In the example given the wood linings are secured to plugs let into a rough axed arch, shown in section, Fig. 524, and partly in elevation (Fig. 525), some of the plaster, etc., having been removed so as to expose it. A concrete lintel or wood lintel with relieving arch may be used instead of the rough axed arch to support the wall above the door.
In this illustration the joints and soffits of the opening are covered by wood linings, the description of which does not fall within the Elementary Course. When there are no linings the frame is grooved to receive the plastering of the wall, as in Figs. 500, 541.
To prevent wet from getting in under the door, the step should be well weathered and not too wide. The riser of the upper step in Fig. 524 might be flush with the face of the door frame. In many cases a weather-board, such as that shown in Fig. 552, is added.
Another plan is to form a recess about 1 1/4 inch deep in the step and floor, close to the inside of the door, to receive a door mat. Any slight amount of wet that is driven in finds itself under the mat, and is not noticed. All very exposed external doors should be protected by porches.
The joint formed by the meeting of the leaves may either be simply rebated and beaded, as shown in Fig. 523, or it may be further secured by a detached "cocked bead and fillet" planted on each side, as in Fig. 526.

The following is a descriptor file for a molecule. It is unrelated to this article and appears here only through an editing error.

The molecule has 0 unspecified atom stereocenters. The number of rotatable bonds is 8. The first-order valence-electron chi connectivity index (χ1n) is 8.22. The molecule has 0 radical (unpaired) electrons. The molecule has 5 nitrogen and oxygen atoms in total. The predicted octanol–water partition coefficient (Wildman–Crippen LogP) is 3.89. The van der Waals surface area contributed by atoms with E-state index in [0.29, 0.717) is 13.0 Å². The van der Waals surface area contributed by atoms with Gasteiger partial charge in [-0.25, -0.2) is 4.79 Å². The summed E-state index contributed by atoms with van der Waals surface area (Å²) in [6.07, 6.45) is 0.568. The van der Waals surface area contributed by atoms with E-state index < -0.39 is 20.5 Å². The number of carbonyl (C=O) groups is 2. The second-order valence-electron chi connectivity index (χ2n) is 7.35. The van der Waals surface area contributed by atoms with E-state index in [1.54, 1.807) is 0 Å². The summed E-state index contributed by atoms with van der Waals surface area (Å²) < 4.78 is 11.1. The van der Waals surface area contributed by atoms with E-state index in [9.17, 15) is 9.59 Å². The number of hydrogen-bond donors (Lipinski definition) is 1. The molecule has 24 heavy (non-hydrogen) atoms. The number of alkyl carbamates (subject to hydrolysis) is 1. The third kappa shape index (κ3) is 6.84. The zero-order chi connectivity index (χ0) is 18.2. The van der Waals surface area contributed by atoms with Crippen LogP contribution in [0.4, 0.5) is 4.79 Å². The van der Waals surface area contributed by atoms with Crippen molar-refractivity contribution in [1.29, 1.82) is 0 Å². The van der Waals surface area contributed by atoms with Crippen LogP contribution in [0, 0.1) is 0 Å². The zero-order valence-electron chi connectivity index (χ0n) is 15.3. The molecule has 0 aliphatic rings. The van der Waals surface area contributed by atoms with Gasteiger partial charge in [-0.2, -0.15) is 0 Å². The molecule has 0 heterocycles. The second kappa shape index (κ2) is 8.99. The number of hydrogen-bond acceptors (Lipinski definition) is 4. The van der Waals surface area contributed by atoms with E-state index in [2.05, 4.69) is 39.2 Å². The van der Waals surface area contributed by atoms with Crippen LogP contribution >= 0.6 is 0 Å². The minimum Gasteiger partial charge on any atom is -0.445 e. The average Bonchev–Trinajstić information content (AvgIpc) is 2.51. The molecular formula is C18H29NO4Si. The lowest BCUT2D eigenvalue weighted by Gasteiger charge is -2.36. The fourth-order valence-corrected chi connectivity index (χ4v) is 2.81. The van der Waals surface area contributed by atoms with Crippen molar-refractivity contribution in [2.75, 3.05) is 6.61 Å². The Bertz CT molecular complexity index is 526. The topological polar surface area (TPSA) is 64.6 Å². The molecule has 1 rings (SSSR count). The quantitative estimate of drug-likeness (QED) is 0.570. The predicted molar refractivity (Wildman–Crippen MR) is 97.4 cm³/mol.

Sash Doors have their upper portion glazed. The styles of the glazed portion are often made narrower than those of the panels below, and are then described as "diminished styles." In this case the joints between the ends of the lock rail and the styles are cut obliquely instead of being vertical, by which more light is obtained, and the sash portion of the door is given a lighter appearance.
Plate XII. gives a part elevation and details of a sash door with styles, diminished at X. When the glazed portion of the door is divided into smaller panes the styles are often considerably diminished so as to look like those of a sash.
In Fig. 527 the transom T is continuous from wall to wall and tenoned into the side uprights, which rise to the ceiling and are there tenoned into the head. The mullions (M) have stub tenons fitting into mortises on the under side of the transom.
The framework of the side lights is housed into shallow grooves in the side posts or mullions.
The fanlight at the top of the door is kept in position at the sides and top by moulded fillets ff screwed to the frame, the bottom rail of the fanlight is connected with the transom by an iron tongue (Fig. 528).
Jib Doors are made in appearance exactly like a portion of the Avail of the room, the chair rail, dado, etc. (if any) being carried across the door. They were made use of for the sake of uniformity of appearance in a room, to save the expense of having a second door to match one necessarily fixed for use, but are almost obsolete.
Sliding Doors have metal wheels fixed upon either their top or bottom rails: these wheels run upon iron rails fixed above or below the door, which moves laterally.
Fig. 5301 is the section of a door suspended from hanging rollers, and Fig. 531 of a door running on bottom rollers.